Nature Trails Detrimental to Urban Forests:

Being close to nature has its downside that is detrimental to the environment, according to a latest study by scientists from Curtin University and Griffith University.

Remnant urban forests are popular sites for recreational activities like hiking, biking, and motorised recreation. However, the study said this could result in the “formation of extensive trail networks, fragmenting vegetation into patches separated by modified edge effects and ultimately contributing to the degradation of the ecosystem as a whole”.

The study used a Geographic Information System (GIS) approach to assess the extent and diversity of trail-based fragmentation across 17 remnants of endangered urban forest in southeast Queensland, Australia (a total area of 829 hectares).

The study mapped out 14 different trail types totaling 46.1km of informal biking and hiking. More than 47 hectares or 5.7 percent of forest have been lost to trails and their edge effect, nearly equal to the area recently cleared for urban development.

“The degree of fragmentation in some remnants was in the same order of magnitude as found for some of the most popular nature-based recreation sites in the world. In localised areas, the fragmentation was particularly severe as a result of wide trails used by motorised recreation, but these trails were generally uncommon across the landscape (five percent). Spatial regression revealed that the number of access points per remnant was positively correlated with the degree of fragmentation,” the study said.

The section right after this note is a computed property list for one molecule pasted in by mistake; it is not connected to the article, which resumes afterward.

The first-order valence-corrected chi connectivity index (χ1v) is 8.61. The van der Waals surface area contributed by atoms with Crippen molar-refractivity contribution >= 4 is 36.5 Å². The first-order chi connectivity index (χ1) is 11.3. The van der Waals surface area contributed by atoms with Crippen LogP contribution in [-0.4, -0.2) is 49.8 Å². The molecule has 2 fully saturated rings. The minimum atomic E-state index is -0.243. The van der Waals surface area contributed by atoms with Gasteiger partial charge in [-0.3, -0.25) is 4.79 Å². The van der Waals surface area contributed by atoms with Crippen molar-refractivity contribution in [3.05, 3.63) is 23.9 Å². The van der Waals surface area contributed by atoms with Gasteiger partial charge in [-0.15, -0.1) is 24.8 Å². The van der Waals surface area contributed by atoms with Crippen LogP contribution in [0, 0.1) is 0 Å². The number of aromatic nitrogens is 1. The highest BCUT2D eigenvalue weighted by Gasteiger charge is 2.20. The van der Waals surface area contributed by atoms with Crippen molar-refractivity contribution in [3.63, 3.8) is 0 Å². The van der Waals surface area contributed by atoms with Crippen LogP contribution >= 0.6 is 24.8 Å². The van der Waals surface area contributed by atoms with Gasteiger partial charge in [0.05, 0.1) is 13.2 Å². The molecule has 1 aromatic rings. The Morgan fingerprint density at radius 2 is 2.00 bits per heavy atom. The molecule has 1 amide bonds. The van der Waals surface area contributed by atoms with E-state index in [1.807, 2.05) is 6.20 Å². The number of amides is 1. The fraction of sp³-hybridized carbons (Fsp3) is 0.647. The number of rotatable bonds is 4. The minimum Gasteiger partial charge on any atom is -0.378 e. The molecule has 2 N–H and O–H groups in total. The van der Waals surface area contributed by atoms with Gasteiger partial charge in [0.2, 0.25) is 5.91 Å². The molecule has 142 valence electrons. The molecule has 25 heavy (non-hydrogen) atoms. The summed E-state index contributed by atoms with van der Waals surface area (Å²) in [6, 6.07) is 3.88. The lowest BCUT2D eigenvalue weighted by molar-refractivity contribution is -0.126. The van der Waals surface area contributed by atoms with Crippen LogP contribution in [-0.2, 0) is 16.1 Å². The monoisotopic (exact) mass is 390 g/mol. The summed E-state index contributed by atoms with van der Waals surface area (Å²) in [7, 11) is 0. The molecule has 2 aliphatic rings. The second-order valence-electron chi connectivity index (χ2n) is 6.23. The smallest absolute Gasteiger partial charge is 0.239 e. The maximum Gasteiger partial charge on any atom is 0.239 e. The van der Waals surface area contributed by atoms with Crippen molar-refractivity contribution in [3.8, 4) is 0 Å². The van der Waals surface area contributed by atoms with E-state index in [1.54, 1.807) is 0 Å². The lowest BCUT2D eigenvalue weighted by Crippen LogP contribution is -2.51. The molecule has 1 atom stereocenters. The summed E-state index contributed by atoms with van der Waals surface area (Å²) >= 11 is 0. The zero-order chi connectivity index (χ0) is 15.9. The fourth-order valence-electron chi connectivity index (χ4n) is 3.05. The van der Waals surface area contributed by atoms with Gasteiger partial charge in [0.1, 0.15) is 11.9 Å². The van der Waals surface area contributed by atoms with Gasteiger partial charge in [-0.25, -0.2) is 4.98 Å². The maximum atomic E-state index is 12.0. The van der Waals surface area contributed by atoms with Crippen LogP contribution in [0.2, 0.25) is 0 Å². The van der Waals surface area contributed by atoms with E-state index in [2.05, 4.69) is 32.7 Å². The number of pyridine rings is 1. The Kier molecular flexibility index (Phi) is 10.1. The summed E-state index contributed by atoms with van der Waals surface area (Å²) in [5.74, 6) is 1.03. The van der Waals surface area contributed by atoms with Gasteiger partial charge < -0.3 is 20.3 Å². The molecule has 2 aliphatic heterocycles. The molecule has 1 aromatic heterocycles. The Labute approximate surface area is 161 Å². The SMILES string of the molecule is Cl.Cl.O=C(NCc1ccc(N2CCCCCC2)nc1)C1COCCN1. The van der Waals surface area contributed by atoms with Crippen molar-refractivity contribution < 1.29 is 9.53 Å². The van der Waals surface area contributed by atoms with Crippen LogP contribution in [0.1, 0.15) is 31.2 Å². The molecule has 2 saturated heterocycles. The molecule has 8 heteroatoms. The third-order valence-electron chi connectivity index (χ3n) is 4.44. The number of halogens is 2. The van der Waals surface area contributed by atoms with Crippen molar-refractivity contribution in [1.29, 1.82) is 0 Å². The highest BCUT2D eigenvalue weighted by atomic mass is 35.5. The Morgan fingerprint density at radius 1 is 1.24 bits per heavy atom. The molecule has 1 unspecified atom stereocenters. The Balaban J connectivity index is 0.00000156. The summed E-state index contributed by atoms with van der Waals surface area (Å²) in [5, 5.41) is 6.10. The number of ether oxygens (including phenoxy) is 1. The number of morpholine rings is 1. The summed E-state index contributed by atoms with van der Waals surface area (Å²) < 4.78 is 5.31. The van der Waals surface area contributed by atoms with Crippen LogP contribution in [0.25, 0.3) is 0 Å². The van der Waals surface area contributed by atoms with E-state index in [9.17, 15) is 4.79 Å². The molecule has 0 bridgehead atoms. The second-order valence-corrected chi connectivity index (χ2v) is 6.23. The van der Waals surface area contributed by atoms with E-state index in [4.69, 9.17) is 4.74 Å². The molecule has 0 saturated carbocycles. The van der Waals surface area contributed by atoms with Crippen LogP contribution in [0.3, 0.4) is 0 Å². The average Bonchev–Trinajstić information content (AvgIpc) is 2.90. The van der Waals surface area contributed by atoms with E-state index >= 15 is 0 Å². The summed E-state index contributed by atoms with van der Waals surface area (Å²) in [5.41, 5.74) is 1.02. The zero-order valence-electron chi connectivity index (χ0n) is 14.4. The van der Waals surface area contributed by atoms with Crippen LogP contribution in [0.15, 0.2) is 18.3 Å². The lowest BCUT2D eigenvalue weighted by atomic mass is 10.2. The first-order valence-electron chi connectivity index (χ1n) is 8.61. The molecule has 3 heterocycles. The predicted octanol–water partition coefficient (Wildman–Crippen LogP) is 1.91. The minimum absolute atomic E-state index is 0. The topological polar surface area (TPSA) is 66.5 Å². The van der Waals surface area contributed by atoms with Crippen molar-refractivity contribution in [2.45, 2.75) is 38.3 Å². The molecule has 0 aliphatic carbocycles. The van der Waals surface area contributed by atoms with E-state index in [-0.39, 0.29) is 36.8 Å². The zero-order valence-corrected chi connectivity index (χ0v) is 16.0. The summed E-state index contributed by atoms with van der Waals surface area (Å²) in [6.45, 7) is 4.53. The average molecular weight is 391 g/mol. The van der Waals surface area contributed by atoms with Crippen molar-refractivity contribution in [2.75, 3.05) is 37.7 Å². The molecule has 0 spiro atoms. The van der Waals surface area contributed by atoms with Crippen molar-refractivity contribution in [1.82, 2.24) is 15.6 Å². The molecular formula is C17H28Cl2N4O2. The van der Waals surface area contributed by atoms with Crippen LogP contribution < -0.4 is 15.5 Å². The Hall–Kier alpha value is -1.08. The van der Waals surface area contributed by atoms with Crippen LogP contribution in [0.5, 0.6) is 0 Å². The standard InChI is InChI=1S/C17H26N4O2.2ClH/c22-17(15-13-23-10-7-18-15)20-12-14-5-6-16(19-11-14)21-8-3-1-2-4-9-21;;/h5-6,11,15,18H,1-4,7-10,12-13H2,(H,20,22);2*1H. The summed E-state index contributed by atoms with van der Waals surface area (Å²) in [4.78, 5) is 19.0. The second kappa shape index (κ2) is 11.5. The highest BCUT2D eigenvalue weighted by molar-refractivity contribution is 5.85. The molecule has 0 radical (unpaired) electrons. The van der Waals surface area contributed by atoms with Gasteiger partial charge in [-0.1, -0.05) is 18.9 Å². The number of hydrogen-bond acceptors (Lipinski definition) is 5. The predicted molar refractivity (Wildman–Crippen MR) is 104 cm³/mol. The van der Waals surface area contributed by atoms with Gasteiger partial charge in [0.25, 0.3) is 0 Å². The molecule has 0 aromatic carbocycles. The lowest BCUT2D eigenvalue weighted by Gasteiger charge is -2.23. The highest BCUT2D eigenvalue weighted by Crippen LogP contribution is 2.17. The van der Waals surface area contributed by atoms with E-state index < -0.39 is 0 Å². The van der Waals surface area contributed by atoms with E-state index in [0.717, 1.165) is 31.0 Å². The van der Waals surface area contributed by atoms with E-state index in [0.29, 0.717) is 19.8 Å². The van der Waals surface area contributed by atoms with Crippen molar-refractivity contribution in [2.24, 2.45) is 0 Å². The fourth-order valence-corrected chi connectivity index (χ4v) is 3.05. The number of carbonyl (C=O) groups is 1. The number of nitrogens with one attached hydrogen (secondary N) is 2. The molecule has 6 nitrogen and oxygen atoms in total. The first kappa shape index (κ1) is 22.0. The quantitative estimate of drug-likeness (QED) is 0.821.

An article by Science Network Western Australia said experts from both universities and co-authors, Mark Ballantyne, Dr Ori Gudes and Professor Catherine Pickering, found these forest area trails result in changes to soil microbiology, compaction, erosion, the introduction of weeds and pathogens and wildlife disturbance.

“[All trail types] have an environmental impact. Each one has its own communities of animals and plants that rely on that area to live in. However, overall I fell the largest loss would be stress as they have a very limited trunk area and a large canopy, so for every tiny bit of trunk removed a large canopy [is also removed] so they’re not proportional,” Ballantyne told Science Network.

He added that the lack of planning plus the informal trails coming from tourists and park-goers leads to “networks of damaging trails that need to be structured and maintained for effectiveness”.

“We encourage more landscape-scale research into trail-based fragmentation due to its capacity to impact extensive areas of endangered ecosystems. Management should seek to minimise the creation of informal trails by hardening popular routes, instigating stakeholder collaboration and centralising visitor flow,” the study said.

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